Seriously, $300 for a pair of basketball shoes?
That is the new high end of the market, set by Athletic Propulsion Labs for their new Concept 1 shoe. Why would you do that could basically buy two pairs of new Jordan Six Rings for the same price?
Because these shoes will help you jump higher. Because of science. Here’s the official sales pitch from the company.
The technology itself features a unique device that serves as a “launch pad” housed inside a cavity at the front of the shoe, which compresses (The “Load” phase) and then releases (The “Launch” phase) as the athlete exerts force on the front of the foot….
In testing situations, athletes have experienced increases of several inches on their vertical leap wearing Athletic Propulsion Labs™ basketball shoes with the Load ‘N Launch™ technology.
Adding inches to my vertical? Man, I could finally clear that phone book.
CNBC’s sports business reporter Darren Rovell found this story, talked to company owners Ryan and Adam Goldston, and tested out the shoes. Now he gets why there is a buzz — if you were just a couple inches short of dunking a basketball, how much would you pay to instantly be able to do it? Exactly.
Rovell also knows what could make the shoes an instant hit.
Knowing I couldn’t write this story without testing out the shoes, I had the Goldstons send me a pair. On Monday, I took my basketball hoop down to eight feet and dunked wearing my Nike basketball shoes. Then I tried on the Concept 1’s. I didn’t measure it, and it could have been psychological, but I did feel like I had better “ups.”
So far, the buzz about the shoes has been confined mostly to the sneaker circles, but one thing can change that all: If the NBA decides to ban the shoes.
Craig Sager couldn’t be in Rio covering the Olympics for NBC, his cancer wouldn’t allow it. That didn’t stop Team USA from reaching out to him before they left. Or from Nike designing a sweet pair of shoes for him.
Now there is good news on his battle against leukemia — he will have a third bone marrow transplant, according to his son Craig Sager II.
This is fantastic news for a man and family who have been through a lot. Hopefully, this treatment is a step forward for Sager, a man beloved by everyone around the NBA.
The Oklahoma City frontcourt is crowded. Enes Kanter and Steven Adams will start, and they will have Nick Collison, Ersan Ilyasova, Domantas Sabonis, and now Joffrey Lauvergne behind them.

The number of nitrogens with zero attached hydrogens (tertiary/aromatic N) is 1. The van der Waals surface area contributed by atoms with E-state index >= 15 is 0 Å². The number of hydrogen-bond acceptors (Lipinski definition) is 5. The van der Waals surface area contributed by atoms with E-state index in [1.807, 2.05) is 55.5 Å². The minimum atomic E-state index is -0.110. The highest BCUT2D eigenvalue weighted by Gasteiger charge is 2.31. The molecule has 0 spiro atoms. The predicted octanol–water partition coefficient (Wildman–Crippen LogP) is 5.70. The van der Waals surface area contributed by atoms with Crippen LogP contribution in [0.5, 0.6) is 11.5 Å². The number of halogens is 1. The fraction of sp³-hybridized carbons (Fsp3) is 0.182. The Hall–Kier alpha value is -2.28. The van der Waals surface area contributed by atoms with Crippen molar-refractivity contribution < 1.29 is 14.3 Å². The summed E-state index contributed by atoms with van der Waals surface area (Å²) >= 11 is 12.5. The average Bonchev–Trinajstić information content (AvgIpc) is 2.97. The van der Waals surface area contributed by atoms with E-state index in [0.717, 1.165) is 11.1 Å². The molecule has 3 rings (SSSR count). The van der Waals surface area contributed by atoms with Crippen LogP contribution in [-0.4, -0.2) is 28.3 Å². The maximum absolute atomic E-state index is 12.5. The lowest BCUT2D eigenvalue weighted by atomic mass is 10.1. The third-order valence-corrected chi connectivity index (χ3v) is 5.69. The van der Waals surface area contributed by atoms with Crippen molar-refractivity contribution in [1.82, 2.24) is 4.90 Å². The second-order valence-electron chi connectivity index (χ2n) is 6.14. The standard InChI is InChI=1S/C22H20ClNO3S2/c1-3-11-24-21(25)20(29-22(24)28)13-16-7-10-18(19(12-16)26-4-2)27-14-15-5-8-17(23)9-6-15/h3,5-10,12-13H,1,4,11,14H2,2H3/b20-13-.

Which likely means Mitch McGary‘s done as a member of the Thunder, according to Royce Young of ESPN.
McGary has battled injuries his two seasons in the league and got on the court for only 72 minutes total last season for the Thunder (he played in more games and put up solid numbers in the D-LEague). He was not part of the future there regardless. He’s an undersized five trying to play the four and what he brought as a rookie — energy — was not enough as a sophomore.
McGary will make $1.5 million this season. He may be tough to move because he’s suspended for the first five games he’s eligible to play next season for failing the league’s drug policy (five games is the standard suspension for testing positive for marijuana three times). Maybe a team looking to develop players will give him a shot, but there is little trade value for him.
If you can knock down a 19-foot shot, then a 15-footer should be easier. Right?
Apparently that — and just basic muscle memory — is the latest attempt to improve Dwight Howard‘s free throw shooting. And, he seems to be knocking down those shots.
It’s not hard to see the logic in this approach.
The challenge is form and reps are not the problems for Howard — or DeAndre Jordan or Andre Drummond or others — when it comes to hitting free throws. Anyone who says “why don’t they just practice the shot” doesn’t pay attention, these guys put in a lot of work on the shot. Pregame and in practice (I’m Los Angeles based), Jordan probably hits 65 percent from the line. At least.
The problem is mental. That can be a tougher hurdle to clear. Maybe taking 19 footers and knocking them down will have Howard feeling more confident at the stripe this season.
But we’re going to need to see it to believe it. Just like we’re going to have to see a rejuvenated Howard in Atlanta before we believe this season will be different from the last few.
Until this season, Jason Thompson had never been to the playoffs. He spent seven seasons in Sacramento before getting traded to the Warriors last offseason, and then signing with the Raptors midseason when Golden State waived him to make room on the roster for Anderson Varejao. His NBA days appear over, at least for now. International basketball reporter David Pick reports that Thompson has agreed to a deal to play in China.
Since the CBA’s season ends in March, Thompson could theoretically join an NBA team for the stretch run next year. But he didn’t appear to have much interest on the free-agent market this summer.